By Ivan Squall
Published December 1, 1990
A Book Review
Pat Robertson’s latest work is a literary Trojan horse. Its misleading apocalyptic title is certain to attract many of those who may be predisposed to reject its message. The New Millennium is not for everyone – but it is great literature which forces the reader to think beyond the fluff of the oft-repeated but seldom analyzed ear-tickling theories of the day. The problem is getting that literature into the hands of those of us whose minds are already made up.
Our habit is to pick up only those books with compelling or intriguing titles, or those which sound like they will be safely within the range of our comfortable philosophical predilections. The New Millennium is certainly a dramatic title on par with The Late Great Planet Earth, The Terminal Generation, or Countdown to Armageddon, but Robertson’s choice of modest, historically rooted prognostication over sweeping, fancy-driven speculation, will certainly not satisfy the eschatological sweet-tooths of those of us hooked on A Thief In The Night or Prodigal Planet.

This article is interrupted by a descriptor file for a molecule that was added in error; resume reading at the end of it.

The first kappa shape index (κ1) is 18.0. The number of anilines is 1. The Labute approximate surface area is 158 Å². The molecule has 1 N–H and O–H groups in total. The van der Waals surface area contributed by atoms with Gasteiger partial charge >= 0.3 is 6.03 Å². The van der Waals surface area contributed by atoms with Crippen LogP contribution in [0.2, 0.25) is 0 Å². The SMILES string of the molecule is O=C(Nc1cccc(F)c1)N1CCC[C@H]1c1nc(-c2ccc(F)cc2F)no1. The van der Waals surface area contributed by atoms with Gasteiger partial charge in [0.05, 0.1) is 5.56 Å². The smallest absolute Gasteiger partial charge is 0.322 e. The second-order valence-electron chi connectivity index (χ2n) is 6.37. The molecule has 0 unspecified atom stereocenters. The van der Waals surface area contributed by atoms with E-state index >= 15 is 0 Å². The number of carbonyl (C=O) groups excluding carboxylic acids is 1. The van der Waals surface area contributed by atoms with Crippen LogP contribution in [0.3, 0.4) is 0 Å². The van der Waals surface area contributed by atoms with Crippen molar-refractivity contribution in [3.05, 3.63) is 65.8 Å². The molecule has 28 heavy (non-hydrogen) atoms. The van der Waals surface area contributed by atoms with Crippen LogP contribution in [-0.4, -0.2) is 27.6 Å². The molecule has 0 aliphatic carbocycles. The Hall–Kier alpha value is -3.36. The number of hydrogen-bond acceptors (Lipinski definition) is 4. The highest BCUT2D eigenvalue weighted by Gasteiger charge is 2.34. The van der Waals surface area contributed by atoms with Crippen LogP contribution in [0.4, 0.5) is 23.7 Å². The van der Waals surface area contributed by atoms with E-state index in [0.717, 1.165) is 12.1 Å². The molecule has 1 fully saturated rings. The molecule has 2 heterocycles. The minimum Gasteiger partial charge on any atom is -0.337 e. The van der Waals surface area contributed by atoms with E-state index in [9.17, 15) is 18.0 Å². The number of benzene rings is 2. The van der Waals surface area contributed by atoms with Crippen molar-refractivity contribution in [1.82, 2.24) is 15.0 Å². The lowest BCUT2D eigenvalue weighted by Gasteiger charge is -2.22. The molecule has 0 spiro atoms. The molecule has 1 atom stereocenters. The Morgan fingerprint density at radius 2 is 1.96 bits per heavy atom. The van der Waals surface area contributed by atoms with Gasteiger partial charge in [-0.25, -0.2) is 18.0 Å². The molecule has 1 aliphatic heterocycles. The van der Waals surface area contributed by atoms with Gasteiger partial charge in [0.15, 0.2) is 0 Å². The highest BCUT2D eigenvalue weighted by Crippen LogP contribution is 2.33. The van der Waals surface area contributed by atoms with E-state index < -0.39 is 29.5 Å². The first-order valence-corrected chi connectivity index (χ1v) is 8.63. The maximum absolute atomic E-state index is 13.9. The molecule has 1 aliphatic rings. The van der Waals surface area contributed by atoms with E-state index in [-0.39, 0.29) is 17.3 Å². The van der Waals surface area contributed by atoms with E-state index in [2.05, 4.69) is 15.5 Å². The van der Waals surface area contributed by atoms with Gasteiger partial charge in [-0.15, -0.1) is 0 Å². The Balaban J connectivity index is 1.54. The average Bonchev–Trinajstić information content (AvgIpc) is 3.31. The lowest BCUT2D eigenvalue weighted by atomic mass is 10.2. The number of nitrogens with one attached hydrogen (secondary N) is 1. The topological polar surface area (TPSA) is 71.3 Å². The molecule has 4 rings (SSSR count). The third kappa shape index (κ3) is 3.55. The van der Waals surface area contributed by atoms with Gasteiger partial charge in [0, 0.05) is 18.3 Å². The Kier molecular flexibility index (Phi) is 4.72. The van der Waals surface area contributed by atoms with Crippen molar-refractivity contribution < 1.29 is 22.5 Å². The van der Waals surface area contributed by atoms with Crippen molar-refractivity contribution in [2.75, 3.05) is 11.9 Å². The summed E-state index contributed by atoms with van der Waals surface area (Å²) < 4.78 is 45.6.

So be forewarned, if you’ve already bought your rapture robe, you probably won’t want to buy this book. Or, if the fact that Satan is Alive and Well on Planet Earth means to you that it’s too dangerous to actively confront the prevailing social evils of our nation, then you probably won’t want to subject yourself to Robertson’s ravings about a Sovereign God who orchestrates world events and equips His Church universal to transform adversity into opportunity.
And if you feel that political action is unspiritual, that to choose Harvard University over Dallas Seminary is something less than spiritual, or that being neither “of” nor “in” the world is spiritual, then this book is not for you. No wait! I take that back.
The New Millennium is truly an intellectual tour de force, blending together a potpourri of essential truths from a wide assortment of academic disciplines. Its 300+ pages provide a good dose of basic world history and elementary economics backed up with a plethora of facts and figures. The book assumes that a clear understanding of both where we have come from and how we got here are essential prerequisites for those who desire to step out boldly to fulfill God’s will in this generation.
Robertson likes to get a good running start down a track of empirical evidence before leaping into the realm of the theoretical, the speculative, or the predictive. Accordingly, he offers us at least a skin deep historical summary of the major spiritual, philosophical, cultural and governmental trends which have affected mankind, especially in recent centuries.